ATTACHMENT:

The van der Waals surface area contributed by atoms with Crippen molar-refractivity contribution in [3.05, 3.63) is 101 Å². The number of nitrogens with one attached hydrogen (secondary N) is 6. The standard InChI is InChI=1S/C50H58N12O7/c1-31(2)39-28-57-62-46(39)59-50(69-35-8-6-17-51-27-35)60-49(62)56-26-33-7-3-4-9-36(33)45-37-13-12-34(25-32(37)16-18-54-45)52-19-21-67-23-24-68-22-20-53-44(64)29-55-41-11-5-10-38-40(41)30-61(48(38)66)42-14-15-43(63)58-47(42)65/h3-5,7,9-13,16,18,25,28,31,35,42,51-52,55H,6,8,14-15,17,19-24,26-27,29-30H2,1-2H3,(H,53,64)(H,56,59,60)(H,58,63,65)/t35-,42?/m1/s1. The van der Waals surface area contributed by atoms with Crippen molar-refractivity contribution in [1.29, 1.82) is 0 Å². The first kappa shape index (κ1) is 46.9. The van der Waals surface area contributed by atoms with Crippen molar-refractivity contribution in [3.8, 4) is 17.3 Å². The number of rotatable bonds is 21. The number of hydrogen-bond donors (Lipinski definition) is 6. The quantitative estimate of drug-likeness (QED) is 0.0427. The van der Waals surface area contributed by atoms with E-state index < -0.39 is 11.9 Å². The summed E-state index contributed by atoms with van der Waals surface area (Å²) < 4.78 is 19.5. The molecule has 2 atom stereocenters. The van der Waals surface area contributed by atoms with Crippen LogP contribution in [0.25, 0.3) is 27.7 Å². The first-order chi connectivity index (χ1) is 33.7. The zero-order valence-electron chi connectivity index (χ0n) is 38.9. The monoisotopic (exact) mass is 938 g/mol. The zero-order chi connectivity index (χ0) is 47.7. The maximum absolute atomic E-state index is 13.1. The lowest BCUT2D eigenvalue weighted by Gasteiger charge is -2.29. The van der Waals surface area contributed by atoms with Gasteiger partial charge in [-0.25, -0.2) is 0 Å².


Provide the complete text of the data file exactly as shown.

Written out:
The van der Waals surface area contributed by atoms with Crippen molar-refractivity contribution in [3.05, 3.63) is 101 Å². The number of nitrogens with one attached hydrogen (secondary N) is 6. The standard InChI is InChI=1S/C50H58N12O7/c1-31(2)39-28-57-62-46(39)59-50(69-35-8-6-17-51-27-35)60-49(62)56-26-33-7-3-4-9-36(33)45-37-13-12-34(25-32(37)16-18-54-45)52-19-21-67-23-24-68-22-20-53-44(64)29-55-41-11-5-10-38-40(41)30-61(48(38)66)42-14-15-43(63)58-47(42)65/h3-5,7,9-13,16,18,25,28,31,35,42,51-52,55H,6,8,14-15,17,19-24,26-27,29-30H2,1-2H3,(H,53,64)(H,56,59,60)(H,58,63,65)/t35-,42?/m1/s1. The van der Waals surface area contributed by atoms with Crippen molar-refractivity contribution in [1.29, 1.82) is 0 Å². The first kappa shape index (κ1) is 46.9. The van der Waals surface area contributed by atoms with Crippen molar-refractivity contribution in [3.8, 4) is 17.3 Å². The number of rotatable bonds is 21. The number of hydrogen-bond donors (Lipinski definition) is 6. The quantitative estimate of drug-likeness (QED) is 0.0427. The van der Waals surface area contributed by atoms with E-state index < -0.39 is 11.9 Å². The summed E-state index contributed by atoms with van der Waals surface area (Å²) < 4.78 is 19.5. The molecule has 2 atom stereocenters. The van der Waals surface area contributed by atoms with Crippen LogP contribution in [0.25, 0.3) is 27.7 Å². The first-order chi connectivity index (χ1) is 33.7. The zero-order valence-electron chi connectivity index (χ0n) is 38.9. The monoisotopic (exact) mass is 938 g/mol. The zero-order chi connectivity index (χ0) is 47.7. The maximum absolute atomic E-state index is 13.1. The lowest BCUT2D eigenvalue weighted by Gasteiger charge is -2.29. The van der Waals surface area contributed by atoms with Gasteiger partial charge in [-0.25, -0.2) is 0 Å².